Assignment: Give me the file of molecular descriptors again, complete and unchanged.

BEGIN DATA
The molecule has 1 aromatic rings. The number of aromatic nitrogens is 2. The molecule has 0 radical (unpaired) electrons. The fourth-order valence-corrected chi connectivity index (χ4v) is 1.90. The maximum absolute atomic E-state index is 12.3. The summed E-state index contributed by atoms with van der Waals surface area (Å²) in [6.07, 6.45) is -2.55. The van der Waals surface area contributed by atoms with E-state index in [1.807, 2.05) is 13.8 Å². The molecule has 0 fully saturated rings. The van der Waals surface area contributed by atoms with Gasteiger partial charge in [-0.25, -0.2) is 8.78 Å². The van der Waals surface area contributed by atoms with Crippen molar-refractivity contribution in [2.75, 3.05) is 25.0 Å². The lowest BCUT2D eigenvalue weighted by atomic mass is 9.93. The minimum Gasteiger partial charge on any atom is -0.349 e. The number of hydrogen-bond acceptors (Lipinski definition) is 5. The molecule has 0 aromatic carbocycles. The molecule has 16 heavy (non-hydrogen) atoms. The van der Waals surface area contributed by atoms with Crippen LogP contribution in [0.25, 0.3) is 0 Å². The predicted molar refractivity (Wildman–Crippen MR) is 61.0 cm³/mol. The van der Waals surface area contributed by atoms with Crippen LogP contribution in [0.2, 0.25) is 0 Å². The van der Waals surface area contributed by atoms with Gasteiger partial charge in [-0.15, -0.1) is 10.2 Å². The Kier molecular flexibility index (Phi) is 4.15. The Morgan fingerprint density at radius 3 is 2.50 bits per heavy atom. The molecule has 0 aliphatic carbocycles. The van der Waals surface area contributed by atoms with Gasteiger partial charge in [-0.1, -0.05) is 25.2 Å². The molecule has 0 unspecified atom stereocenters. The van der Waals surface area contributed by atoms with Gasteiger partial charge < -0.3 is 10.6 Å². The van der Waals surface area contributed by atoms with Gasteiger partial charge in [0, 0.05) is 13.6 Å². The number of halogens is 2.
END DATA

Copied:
The molecule has 1 aromatic rings. The number of aromatic nitrogens is 2. The molecule has 0 radical (unpaired) electrons. The fourth-order valence-corrected chi connectivity index (χ4v) is 1.90. The maximum absolute atomic E-state index is 12.3. The summed E-state index contributed by atoms with van der Waals surface area (Å²) in [6.07, 6.45) is -2.55. The van der Waals surface area contributed by atoms with E-state index in [1.807, 2.05) is 13.8 Å². The molecule has 0 fully saturated rings. The van der Waals surface area contributed by atoms with Gasteiger partial charge in [-0.25, -0.2) is 8.78 Å². The van der Waals surface area contributed by atoms with Crippen molar-refractivity contribution in [2.75, 3.05) is 25.0 Å². The lowest BCUT2D eigenvalue weighted by atomic mass is 9.93. The minimum Gasteiger partial charge on any atom is -0.349 e. The number of hydrogen-bond acceptors (Lipinski definition) is 5. The molecule has 0 aromatic carbocycles. The molecule has 16 heavy (non-hydrogen) atoms. The van der Waals surface area contributed by atoms with Crippen LogP contribution in [0.25, 0.3) is 0 Å². The predicted molar refractivity (Wildman–Crippen MR) is 61.0 cm³/mol. The van der Waals surface area contributed by atoms with Crippen LogP contribution in [0.2, 0.25) is 0 Å². The van der Waals surface area contributed by atoms with Gasteiger partial charge in [-0.15, -0.1) is 10.2 Å². The Kier molecular flexibility index (Phi) is 4.15. The Morgan fingerprint density at radius 3 is 2.50 bits per heavy atom. The molecule has 0 aliphatic carbocycles. The van der Waals surface area contributed by atoms with Gasteiger partial charge in [-0.1, -0.05) is 25.2 Å². The molecule has 0 unspecified atom stereocenters. The van der Waals surface area contributed by atoms with Gasteiger partial charge < -0.3 is 10.6 Å². The van der Waals surface area contributed by atoms with Gasteiger partial charge in [0, 0.05) is 13.6 Å². The number of halogens is 2.